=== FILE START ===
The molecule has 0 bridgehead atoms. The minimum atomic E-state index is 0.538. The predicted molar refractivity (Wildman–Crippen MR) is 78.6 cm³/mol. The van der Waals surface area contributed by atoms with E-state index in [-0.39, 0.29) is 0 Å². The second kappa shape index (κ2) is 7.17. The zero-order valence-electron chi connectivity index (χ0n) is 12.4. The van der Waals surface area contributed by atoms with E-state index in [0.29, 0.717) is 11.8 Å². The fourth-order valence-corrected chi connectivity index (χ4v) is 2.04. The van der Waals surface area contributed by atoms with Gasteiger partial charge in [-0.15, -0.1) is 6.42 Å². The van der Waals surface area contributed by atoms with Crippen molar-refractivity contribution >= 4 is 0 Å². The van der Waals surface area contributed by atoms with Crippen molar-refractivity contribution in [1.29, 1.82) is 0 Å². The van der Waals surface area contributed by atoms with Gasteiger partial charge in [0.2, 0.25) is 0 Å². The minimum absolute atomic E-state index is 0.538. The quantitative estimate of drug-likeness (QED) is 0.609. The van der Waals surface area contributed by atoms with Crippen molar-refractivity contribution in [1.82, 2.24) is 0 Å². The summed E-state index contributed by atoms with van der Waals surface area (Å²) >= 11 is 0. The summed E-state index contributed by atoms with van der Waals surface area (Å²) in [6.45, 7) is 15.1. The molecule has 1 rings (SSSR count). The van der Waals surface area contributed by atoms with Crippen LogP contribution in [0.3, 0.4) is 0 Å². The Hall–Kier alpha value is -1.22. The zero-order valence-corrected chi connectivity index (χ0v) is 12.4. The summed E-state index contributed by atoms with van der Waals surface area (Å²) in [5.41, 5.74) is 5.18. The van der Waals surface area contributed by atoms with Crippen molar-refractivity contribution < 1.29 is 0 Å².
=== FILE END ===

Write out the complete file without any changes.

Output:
The molecule has 0 bridgehead atoms. The minimum atomic E-state index is 0.538. The predicted molar refractivity (Wildman–Crippen MR) is 78.6 cm³/mol. The van der Waals surface area contributed by atoms with E-state index in [-0.39, 0.29) is 0 Å². The second kappa shape index (κ2) is 7.17. The zero-order valence-electron chi connectivity index (χ0n) is 12.4. The van der Waals surface area contributed by atoms with E-state index in [0.29, 0.717) is 11.8 Å². The fourth-order valence-corrected chi connectivity index (χ4v) is 2.04. The van der Waals surface area contributed by atoms with Gasteiger partial charge in [-0.15, -0.1) is 6.42 Å². The van der Waals surface area contributed by atoms with Crippen molar-refractivity contribution >= 4 is 0 Å². The van der Waals surface area contributed by atoms with Crippen molar-refractivity contribution in [1.29, 1.82) is 0 Å². The van der Waals surface area contributed by atoms with Gasteiger partial charge in [0.2, 0.25) is 0 Å². The minimum absolute atomic E-state index is 0.538. The quantitative estimate of drug-likeness (QED) is 0.609. The van der Waals surface area contributed by atoms with Crippen molar-refractivity contribution in [1.82, 2.24) is 0 Å². The summed E-state index contributed by atoms with van der Waals surface area (Å²) >= 11 is 0. The summed E-state index contributed by atoms with van der Waals surface area (Å²) in [6.45, 7) is 15.1. The molecule has 1 rings (SSSR count). The van der Waals surface area contributed by atoms with Crippen LogP contribution in [0.3, 0.4) is 0 Å². The Hall–Kier alpha value is -1.22. The zero-order valence-corrected chi connectivity index (χ0v) is 12.4. The summed E-state index contributed by atoms with van der Waals surface area (Å²) in [5.41, 5.74) is 5.18. The van der Waals surface area contributed by atoms with Crippen molar-refractivity contribution < 1.29 is 0 Å².